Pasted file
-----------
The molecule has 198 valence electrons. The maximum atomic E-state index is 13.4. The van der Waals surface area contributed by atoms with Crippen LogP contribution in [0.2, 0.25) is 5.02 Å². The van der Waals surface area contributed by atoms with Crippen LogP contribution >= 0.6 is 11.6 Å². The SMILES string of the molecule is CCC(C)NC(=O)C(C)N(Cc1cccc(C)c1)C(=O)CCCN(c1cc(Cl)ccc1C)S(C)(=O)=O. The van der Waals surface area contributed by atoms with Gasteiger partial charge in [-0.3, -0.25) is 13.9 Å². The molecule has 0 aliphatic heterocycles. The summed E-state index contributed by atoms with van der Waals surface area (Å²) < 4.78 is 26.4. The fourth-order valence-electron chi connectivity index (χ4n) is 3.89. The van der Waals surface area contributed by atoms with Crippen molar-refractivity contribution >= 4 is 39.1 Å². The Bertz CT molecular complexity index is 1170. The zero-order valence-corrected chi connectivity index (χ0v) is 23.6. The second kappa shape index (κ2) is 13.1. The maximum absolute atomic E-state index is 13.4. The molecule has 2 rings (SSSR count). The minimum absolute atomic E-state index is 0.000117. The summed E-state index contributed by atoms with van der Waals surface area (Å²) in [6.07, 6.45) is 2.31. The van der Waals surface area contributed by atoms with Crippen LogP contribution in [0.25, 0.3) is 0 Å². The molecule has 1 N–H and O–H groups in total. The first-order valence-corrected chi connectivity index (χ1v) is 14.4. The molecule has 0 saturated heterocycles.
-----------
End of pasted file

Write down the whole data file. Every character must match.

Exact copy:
The molecule has 198 valence electrons. The maximum atomic E-state index is 13.4. The van der Waals surface area contributed by atoms with Crippen LogP contribution in [0.2, 0.25) is 5.02 Å². The van der Waals surface area contributed by atoms with Crippen LogP contribution >= 0.6 is 11.6 Å². The SMILES string of the molecule is CCC(C)NC(=O)C(C)N(Cc1cccc(C)c1)C(=O)CCCN(c1cc(Cl)ccc1C)S(C)(=O)=O. The van der Waals surface area contributed by atoms with Gasteiger partial charge in [-0.3, -0.25) is 13.9 Å². The molecule has 0 aliphatic heterocycles. The summed E-state index contributed by atoms with van der Waals surface area (Å²) < 4.78 is 26.4. The fourth-order valence-electron chi connectivity index (χ4n) is 3.89. The van der Waals surface area contributed by atoms with Crippen molar-refractivity contribution >= 4 is 39.1 Å². The Bertz CT molecular complexity index is 1170. The zero-order valence-corrected chi connectivity index (χ0v) is 23.6. The second kappa shape index (κ2) is 13.1. The maximum absolute atomic E-state index is 13.4. The molecule has 2 rings (SSSR count). The minimum absolute atomic E-state index is 0.000117. The summed E-state index contributed by atoms with van der Waals surface area (Å²) in [6.07, 6.45) is 2.31. The van der Waals surface area contributed by atoms with Crippen LogP contribution in [0.25, 0.3) is 0 Å². The molecule has 1 N–H and O–H groups in total. The first-order valence-corrected chi connectivity index (χ1v) is 14.4. The molecule has 0 saturated heterocycles.